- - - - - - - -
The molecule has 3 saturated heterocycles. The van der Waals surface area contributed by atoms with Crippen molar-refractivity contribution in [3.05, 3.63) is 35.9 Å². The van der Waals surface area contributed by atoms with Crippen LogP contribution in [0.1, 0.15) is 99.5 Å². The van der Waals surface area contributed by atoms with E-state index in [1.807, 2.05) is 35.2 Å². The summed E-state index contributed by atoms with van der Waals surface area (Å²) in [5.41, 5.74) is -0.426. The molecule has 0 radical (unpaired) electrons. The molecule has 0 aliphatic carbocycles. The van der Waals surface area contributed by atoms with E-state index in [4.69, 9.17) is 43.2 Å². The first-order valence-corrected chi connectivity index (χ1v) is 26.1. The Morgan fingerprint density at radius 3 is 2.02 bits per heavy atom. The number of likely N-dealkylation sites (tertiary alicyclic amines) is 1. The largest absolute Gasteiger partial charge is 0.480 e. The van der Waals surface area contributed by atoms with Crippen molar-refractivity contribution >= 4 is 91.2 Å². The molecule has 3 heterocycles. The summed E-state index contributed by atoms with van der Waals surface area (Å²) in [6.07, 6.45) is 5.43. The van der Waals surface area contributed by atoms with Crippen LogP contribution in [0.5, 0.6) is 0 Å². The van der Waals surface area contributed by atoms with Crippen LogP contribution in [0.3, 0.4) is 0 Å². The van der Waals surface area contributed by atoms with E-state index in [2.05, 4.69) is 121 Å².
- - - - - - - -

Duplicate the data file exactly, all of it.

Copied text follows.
The molecule has 3 saturated heterocycles. The van der Waals surface area contributed by atoms with Crippen molar-refractivity contribution in [3.05, 3.63) is 35.9 Å². The van der Waals surface area contributed by atoms with Crippen LogP contribution in [0.1, 0.15) is 99.5 Å². The van der Waals surface area contributed by atoms with E-state index in [1.807, 2.05) is 35.2 Å². The summed E-state index contributed by atoms with van der Waals surface area (Å²) in [5.41, 5.74) is -0.426. The molecule has 0 radical (unpaired) electrons. The molecule has 0 aliphatic carbocycles. The van der Waals surface area contributed by atoms with E-state index in [4.69, 9.17) is 43.2 Å². The first-order valence-corrected chi connectivity index (χ1v) is 26.1. The Morgan fingerprint density at radius 3 is 2.02 bits per heavy atom. The number of likely N-dealkylation sites (tertiary alicyclic amines) is 1. The largest absolute Gasteiger partial charge is 0.480 e. The van der Waals surface area contributed by atoms with Crippen molar-refractivity contribution >= 4 is 91.2 Å². The molecule has 3 heterocycles. The summed E-state index contributed by atoms with van der Waals surface area (Å²) in [6.07, 6.45) is 5.43. The van der Waals surface area contributed by atoms with Crippen LogP contribution in [0.5, 0.6) is 0 Å². The van der Waals surface area contributed by atoms with Crippen LogP contribution in [0.3, 0.4) is 0 Å². The van der Waals surface area contributed by atoms with E-state index in [2.05, 4.69) is 121 Å².